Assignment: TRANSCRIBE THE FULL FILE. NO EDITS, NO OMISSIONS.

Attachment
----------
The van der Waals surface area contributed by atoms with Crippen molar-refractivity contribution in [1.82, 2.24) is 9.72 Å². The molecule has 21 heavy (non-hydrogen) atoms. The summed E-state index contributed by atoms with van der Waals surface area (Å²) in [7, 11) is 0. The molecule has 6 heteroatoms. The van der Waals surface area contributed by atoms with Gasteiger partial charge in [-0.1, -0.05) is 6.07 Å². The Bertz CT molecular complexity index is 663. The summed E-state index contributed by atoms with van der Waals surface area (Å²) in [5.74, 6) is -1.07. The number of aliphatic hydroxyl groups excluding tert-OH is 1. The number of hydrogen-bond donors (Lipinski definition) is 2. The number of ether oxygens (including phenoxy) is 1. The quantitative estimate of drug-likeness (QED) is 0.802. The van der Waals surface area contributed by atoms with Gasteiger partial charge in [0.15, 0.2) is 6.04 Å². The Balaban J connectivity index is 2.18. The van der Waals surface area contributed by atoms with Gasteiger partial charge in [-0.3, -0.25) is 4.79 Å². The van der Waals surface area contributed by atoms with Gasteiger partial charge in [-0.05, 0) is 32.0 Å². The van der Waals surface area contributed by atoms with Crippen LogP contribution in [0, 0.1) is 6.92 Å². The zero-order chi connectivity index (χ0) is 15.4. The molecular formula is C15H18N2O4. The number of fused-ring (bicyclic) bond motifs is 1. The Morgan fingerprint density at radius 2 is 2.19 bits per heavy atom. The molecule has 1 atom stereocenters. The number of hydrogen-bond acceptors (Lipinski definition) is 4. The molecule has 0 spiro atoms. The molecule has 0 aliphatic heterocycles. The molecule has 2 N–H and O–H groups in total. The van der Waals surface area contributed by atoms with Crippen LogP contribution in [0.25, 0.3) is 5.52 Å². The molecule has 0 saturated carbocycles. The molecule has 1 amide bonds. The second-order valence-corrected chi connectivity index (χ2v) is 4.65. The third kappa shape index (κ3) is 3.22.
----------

The van der Waals surface area contributed by atoms with Crippen molar-refractivity contribution in [1.82, 2.24) is 9.72 Å². The molecule has 21 heavy (non-hydrogen) atoms. The summed E-state index contributed by atoms with van der Waals surface area (Å²) in [7, 11) is 0. The molecule has 6 heteroatoms. The van der Waals surface area contributed by atoms with Gasteiger partial charge in [-0.1, -0.05) is 6.07 Å². The Bertz CT molecular complexity index is 663. The summed E-state index contributed by atoms with van der Waals surface area (Å²) in [5.74, 6) is -1.07. The number of aliphatic hydroxyl groups excluding tert-OH is 1. The number of hydrogen-bond donors (Lipinski definition) is 2. The number of ether oxygens (including phenoxy) is 1. The quantitative estimate of drug-likeness (QED) is 0.802. The van der Waals surface area contributed by atoms with Gasteiger partial charge in [0.15, 0.2) is 6.04 Å². The Balaban J connectivity index is 2.18. The van der Waals surface area contributed by atoms with Gasteiger partial charge in [-0.3, -0.25) is 4.79 Å². The van der Waals surface area contributed by atoms with Gasteiger partial charge in [-0.05, 0) is 32.0 Å². The van der Waals surface area contributed by atoms with Crippen LogP contribution in [0, 0.1) is 6.92 Å². The zero-order chi connectivity index (χ0) is 15.4. The molecular formula is C15H18N2O4. The number of fused-ring (bicyclic) bond motifs is 1. The Morgan fingerprint density at radius 2 is 2.19 bits per heavy atom. The molecule has 1 atom stereocenters. The number of hydrogen-bond acceptors (Lipinski definition) is 4. The molecule has 0 spiro atoms. The molecule has 0 aliphatic heterocycles. The molecule has 2 N–H and O–H groups in total. The van der Waals surface area contributed by atoms with Crippen LogP contribution in [0.25, 0.3) is 5.52 Å². The molecule has 0 saturated carbocycles. The molecule has 1 amide bonds. The second-order valence-corrected chi connectivity index (χ2v) is 4.65. The third kappa shape index (κ3) is 3.22.